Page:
To determine the diagnostic accordance between histopathological and direct immunofluorescence diagnosis of patients with autoimmune vesiculobullous skin diseases. The term pemphigus refers to a group of autoimmune blistering diseases mediated by auto-antibodies directed against desmoglein proteins. The differentiation between the various bullous diseases is important for treatment and prognosis. Direct immunofluorescence microscopy is still the gold standard in differentiating these diseases. Patients with clinical diagnosis of vesiculobullous dermatitis from pemphigus group were included in the study. We retrospectively analyzed histopathologic and direct immunofluorescence results from skin or mucosal samples over 15-year period. 81 patients were included. The accordance was good in pemphigus vulgaris and pemphigus herpetiformis, but low in pemphigus vegetans, pemphigus foliaceus and pemphigus erythematosus. No accordance was in Hailey-Hailey disease and Grover´s disease. Uncommon result in our analysis included: intraepidermal IgG and IgM depositions at DIF in one Grover´s disease patient. Our results confirmed the relevance of direct immunofluorescence assays as a necessary diagnostic method for the definitive diagnosis of autoimmune blistering disease in the case, where the clinical feature and the results of histopathology are not clear (Tab. 4, Fig. 5, Ref. 26).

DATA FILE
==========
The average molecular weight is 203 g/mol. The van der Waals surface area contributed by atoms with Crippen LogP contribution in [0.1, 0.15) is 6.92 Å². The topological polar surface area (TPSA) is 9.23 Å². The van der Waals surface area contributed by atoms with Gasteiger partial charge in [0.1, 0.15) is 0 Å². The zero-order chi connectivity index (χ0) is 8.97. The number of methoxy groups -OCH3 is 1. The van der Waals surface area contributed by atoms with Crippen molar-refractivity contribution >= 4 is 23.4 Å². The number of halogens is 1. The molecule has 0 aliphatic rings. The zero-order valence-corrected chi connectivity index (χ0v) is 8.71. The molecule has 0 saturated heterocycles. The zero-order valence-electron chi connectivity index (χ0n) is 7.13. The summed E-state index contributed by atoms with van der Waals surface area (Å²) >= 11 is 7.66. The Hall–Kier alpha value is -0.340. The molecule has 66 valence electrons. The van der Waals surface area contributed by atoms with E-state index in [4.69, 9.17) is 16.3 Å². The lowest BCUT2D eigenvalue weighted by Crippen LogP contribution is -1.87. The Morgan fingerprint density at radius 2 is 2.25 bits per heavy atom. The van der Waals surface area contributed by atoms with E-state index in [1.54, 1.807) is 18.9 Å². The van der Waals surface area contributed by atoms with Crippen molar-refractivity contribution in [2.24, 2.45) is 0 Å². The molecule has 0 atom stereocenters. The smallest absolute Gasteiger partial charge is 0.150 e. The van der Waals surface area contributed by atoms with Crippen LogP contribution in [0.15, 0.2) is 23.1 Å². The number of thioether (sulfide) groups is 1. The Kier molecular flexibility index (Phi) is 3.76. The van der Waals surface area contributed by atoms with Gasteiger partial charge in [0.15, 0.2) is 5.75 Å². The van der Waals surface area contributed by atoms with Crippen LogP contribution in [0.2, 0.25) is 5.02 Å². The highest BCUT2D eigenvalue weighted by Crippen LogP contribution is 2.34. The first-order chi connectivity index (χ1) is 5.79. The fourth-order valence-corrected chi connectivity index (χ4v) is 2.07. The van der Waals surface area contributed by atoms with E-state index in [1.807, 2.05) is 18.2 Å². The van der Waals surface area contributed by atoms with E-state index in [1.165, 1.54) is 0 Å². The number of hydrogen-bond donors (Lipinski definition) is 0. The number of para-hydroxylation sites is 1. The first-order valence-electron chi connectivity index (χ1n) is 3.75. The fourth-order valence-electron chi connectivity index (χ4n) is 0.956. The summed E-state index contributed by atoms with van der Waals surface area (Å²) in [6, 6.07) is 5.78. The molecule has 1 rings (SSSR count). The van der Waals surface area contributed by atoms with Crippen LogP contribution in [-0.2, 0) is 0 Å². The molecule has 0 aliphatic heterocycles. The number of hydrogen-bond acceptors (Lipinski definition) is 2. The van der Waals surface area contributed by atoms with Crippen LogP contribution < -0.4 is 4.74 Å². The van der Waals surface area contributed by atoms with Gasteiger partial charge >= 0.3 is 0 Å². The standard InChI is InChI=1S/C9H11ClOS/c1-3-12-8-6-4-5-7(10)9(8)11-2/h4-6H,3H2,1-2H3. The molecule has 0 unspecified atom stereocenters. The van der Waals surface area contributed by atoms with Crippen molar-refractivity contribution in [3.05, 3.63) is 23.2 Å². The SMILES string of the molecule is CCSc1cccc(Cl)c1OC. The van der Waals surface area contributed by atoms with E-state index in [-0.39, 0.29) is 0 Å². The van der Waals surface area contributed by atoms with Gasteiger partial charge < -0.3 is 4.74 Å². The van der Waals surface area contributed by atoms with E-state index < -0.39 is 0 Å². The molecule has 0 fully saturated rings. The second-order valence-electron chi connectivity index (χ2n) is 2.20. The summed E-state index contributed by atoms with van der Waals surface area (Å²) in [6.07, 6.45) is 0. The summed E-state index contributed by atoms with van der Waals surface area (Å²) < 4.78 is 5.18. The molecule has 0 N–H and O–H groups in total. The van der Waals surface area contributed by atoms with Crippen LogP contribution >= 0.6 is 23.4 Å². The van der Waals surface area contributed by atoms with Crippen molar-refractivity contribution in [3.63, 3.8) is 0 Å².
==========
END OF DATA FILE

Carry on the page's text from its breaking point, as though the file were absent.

10. Managing Indigenous Minority Groups in the Tourism Industry: An Exploratory Case Study in Southern Laos

    Directory of Open Access Journals (Sweden)

    Kuwahara Hiroshi

    2014-01-01

    Full Text Available Tourism-based employment has been promoted for reducing poverty in the least developed countries (LDCs. However, for employing the poor sustainably, particularly, indigenous minority groups, management has to cope with the socioeconomic disadvantages in these environments. This study aims to explore the challenges and practical strategies for human resource management (HRM of indigenous minority groups in the tourism sectors of LDCs; specifically, those identified as “best practice” in southern Laos. Semi-structured interviews were conducted with the managing director of the project regarding training, compatibility with family life, benefits and incentives, and leadership and teamwork. A qualitative analysis was applied to the interview data and hypothetical HRM strategies were derived. Then, to examine the validity of these strategies within the project, semi-structured interviews were conducted with a half of the employees. The results suggest significance for the following HRM strategies: a social orientation toward tourism industry hygiene standards; a flexible leave system that allows employees to participate in family events and family-operated farming; and nonfinancial benefits such as food, clothing, and housing.

  11. Synthesis, algal inhibition activities and QSAR studies of novel gramine compounds containing ester functional groups

    Science.gov (United States)

    Li, Xia; Yu, Liangmin; Jiang, Xiaohui; Xia, Shuwei; Zhao, Haizhou

    2009-05-01